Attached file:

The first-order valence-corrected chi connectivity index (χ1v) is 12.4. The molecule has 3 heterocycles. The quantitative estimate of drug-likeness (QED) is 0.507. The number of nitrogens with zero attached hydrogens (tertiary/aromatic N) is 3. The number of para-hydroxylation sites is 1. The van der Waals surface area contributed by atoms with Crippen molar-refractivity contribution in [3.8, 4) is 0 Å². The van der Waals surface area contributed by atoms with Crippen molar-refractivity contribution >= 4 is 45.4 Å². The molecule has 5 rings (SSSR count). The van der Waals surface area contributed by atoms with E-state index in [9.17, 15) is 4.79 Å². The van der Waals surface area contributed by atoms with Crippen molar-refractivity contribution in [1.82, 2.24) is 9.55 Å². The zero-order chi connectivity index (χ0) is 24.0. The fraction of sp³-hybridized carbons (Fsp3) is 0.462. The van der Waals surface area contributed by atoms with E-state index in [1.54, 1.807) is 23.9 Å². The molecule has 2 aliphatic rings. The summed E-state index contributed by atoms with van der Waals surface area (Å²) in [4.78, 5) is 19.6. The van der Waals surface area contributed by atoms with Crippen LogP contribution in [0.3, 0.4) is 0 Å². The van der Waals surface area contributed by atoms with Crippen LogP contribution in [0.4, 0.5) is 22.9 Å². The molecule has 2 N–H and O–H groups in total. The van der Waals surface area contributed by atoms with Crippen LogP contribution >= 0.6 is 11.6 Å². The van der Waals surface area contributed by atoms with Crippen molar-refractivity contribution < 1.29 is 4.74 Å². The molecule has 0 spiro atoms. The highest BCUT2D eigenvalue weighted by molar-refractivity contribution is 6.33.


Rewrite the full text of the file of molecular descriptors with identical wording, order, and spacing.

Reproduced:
The first-order valence-corrected chi connectivity index (χ1v) is 12.4. The molecule has 3 heterocycles. The quantitative estimate of drug-likeness (QED) is 0.507. The number of nitrogens with zero attached hydrogens (tertiary/aromatic N) is 3. The number of para-hydroxylation sites is 1. The van der Waals surface area contributed by atoms with Crippen molar-refractivity contribution in [3.8, 4) is 0 Å². The van der Waals surface area contributed by atoms with Crippen molar-refractivity contribution >= 4 is 45.4 Å². The molecule has 5 rings (SSSR count). The van der Waals surface area contributed by atoms with E-state index in [9.17, 15) is 4.79 Å². The van der Waals surface area contributed by atoms with Crippen molar-refractivity contribution in [1.82, 2.24) is 9.55 Å². The zero-order chi connectivity index (χ0) is 24.0. The fraction of sp³-hybridized carbons (Fsp3) is 0.462. The van der Waals surface area contributed by atoms with E-state index in [1.54, 1.807) is 23.9 Å². The molecule has 2 aliphatic rings. The summed E-state index contributed by atoms with van der Waals surface area (Å²) in [4.78, 5) is 19.6. The van der Waals surface area contributed by atoms with Crippen LogP contribution in [0.3, 0.4) is 0 Å². The van der Waals surface area contributed by atoms with Crippen LogP contribution in [0.4, 0.5) is 22.9 Å². The molecule has 2 N–H and O–H groups in total. The van der Waals surface area contributed by atoms with Crippen LogP contribution >= 0.6 is 11.6 Å². The van der Waals surface area contributed by atoms with Crippen molar-refractivity contribution < 1.29 is 4.74 Å². The molecule has 0 spiro atoms. The highest BCUT2D eigenvalue weighted by molar-refractivity contribution is 6.33.